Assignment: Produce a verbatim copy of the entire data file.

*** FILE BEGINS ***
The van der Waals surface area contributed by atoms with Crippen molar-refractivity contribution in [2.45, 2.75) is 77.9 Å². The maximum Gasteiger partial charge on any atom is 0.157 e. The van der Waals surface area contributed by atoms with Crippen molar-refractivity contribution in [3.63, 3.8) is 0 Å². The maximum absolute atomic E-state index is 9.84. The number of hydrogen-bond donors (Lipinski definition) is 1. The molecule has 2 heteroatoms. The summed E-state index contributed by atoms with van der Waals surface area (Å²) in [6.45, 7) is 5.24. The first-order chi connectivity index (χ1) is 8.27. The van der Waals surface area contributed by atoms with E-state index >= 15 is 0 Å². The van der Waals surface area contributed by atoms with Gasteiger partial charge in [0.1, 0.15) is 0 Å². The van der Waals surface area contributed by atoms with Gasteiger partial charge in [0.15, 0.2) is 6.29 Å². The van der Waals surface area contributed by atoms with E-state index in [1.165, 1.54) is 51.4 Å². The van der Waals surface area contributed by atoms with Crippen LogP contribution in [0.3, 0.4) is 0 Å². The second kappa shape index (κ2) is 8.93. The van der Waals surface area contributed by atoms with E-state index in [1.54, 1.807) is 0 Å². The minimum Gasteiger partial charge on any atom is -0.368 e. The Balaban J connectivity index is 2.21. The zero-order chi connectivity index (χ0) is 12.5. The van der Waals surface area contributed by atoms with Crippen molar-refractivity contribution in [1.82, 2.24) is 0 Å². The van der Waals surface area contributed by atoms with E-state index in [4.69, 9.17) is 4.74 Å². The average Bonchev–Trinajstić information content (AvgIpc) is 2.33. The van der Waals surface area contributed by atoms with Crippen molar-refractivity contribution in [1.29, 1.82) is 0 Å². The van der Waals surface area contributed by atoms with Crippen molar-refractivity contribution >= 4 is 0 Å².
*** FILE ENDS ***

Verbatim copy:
The van der Waals surface area contributed by atoms with Crippen molar-refractivity contribution in [2.45, 2.75) is 77.9 Å². The maximum Gasteiger partial charge on any atom is 0.157 e. The van der Waals surface area contributed by atoms with Crippen molar-refractivity contribution in [3.63, 3.8) is 0 Å². The maximum absolute atomic E-state index is 9.84. The number of hydrogen-bond donors (Lipinski definition) is 1. The molecule has 2 heteroatoms. The summed E-state index contributed by atoms with van der Waals surface area (Å²) in [6.45, 7) is 5.24. The first-order chi connectivity index (χ1) is 8.27. The van der Waals surface area contributed by atoms with E-state index >= 15 is 0 Å². The van der Waals surface area contributed by atoms with Gasteiger partial charge in [0.1, 0.15) is 0 Å². The van der Waals surface area contributed by atoms with Gasteiger partial charge in [0.15, 0.2) is 6.29 Å². The van der Waals surface area contributed by atoms with E-state index in [1.165, 1.54) is 51.4 Å². The van der Waals surface area contributed by atoms with Crippen LogP contribution in [0.3, 0.4) is 0 Å². The second kappa shape index (κ2) is 8.93. The van der Waals surface area contributed by atoms with E-state index in [1.54, 1.807) is 0 Å². The minimum Gasteiger partial charge on any atom is -0.368 e. The Balaban J connectivity index is 2.21. The zero-order chi connectivity index (χ0) is 12.5. The van der Waals surface area contributed by atoms with Crippen molar-refractivity contribution in [1.82, 2.24) is 0 Å². The van der Waals surface area contributed by atoms with E-state index in [4.69, 9.17) is 4.74 Å². The average Bonchev–Trinajstić information content (AvgIpc) is 2.33. The van der Waals surface area contributed by atoms with Crippen molar-refractivity contribution in [1.29, 1.82) is 0 Å². The van der Waals surface area contributed by atoms with Crippen molar-refractivity contribution >= 4 is 0 Å².